Can you imagine a life without music? A life where it wasn't there alongside you in your triumphs and celebrations, your times of loneliness or despair? I certainly can't remember a time without it. It's part of life, like food and drink. Over the last couple of weeks I’ve had cause to wonder yet again at its transformative power, and its power to change lives for the better besides the pure joy and solace it can bring.
I'd been in Delhi to meet educationalists and teachers from five states across Northern India that have introduced singing into their classrooms and school work through the British Council's World Voice programme. The programme introduces teachers and children to different cultures through song via the World Song Book which contains traditional and children's repertoire from 15 countries; highly skilled British trainers pass on their skills and resources to teachers for them to use in their wider curriculum. And what started as a pilot arts-in-education project celebrating cultural connections between countries has developed organically and rapidly over the last three years in remarkable ways.
Song is not only bringing children and teachers all the musical, social, health and psychological benefits we expected; it is also supporting language teaching and cross-curricular learning by providing a compelling new pedagogy which children are responding to, powerfully. In India, teachers have started creating their own songs in order to help children learn, from English language to Maths problems, photosynthesis to geography. And what really struck me looking at the photos and videos from projects in Sikkim, Himachal Pradesh, Jammu and Kashmir, Meghalaya, Bihar and Delhi was the pure joy shining from the children's faces – they were alight from inside with an energy and happiness that can't be mistaken.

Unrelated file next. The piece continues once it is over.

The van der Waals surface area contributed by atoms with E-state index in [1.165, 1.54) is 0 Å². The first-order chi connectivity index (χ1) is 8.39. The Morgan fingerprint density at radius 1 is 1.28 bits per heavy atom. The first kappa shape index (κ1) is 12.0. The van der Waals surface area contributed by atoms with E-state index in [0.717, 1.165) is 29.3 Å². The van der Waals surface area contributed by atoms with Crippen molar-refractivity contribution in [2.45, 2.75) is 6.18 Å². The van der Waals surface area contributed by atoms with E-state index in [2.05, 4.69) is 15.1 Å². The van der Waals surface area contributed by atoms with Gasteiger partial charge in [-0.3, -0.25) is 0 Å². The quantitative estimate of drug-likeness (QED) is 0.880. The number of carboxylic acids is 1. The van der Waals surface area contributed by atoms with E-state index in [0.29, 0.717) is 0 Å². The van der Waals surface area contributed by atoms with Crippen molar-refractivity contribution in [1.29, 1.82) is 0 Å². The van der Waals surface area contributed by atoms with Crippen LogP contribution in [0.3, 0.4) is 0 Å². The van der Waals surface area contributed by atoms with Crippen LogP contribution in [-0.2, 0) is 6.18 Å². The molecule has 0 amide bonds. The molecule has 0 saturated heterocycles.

Teachers speak of a transformation of the learning experience brought about by the World Voice pedagogy and can point to huge improvements in the children’s attendance, attention, listening, self-confidence, positivity, teacher-child relationship and democracy in the classroom.
"The role of teachers has now changed from transmitters of information to facilitators for children in helping them become independent learners."
– Educationalist, Bihar
I was therefore saddened to see that the Mail on Sunday had published an article denigrating the use of money on the World Voice project, though the article I read did not chime at all with the real benefits I’ve seen delivered by this project. At a cost of less than £1 per child, World Voice is a special project – one to be celebrated – and, through the sustainable cascade method of training trainers within countries, the numbers of children reached will increase exponentially over the years making for even better value for money.
Taken at face value, maybe some people see only a class of children singing with their teacher but it is so very much more than that: it opens the children’s eyes to British and other cultures, it builds trust between countries, it increases Britain’s soft power by engaging overseas policy-makers, it reaches teachers in the remotest and hardest-to-reach regions of the world from Kashmir to Gaza, it can help to erase negative stereotypes of Britain in places where other British institutions have limited influence; it is about the transformative power of music, and isn’t that something we can all relate to?
"This little boy surprised the entire school staff as well as his peers … for the first time in three years he was truly engaged. World Voice has given him the opportunity to understand himself more. He has become active and learned to accept the other children."
– Teacher, Jerusalem
You can find out more about World Voice here.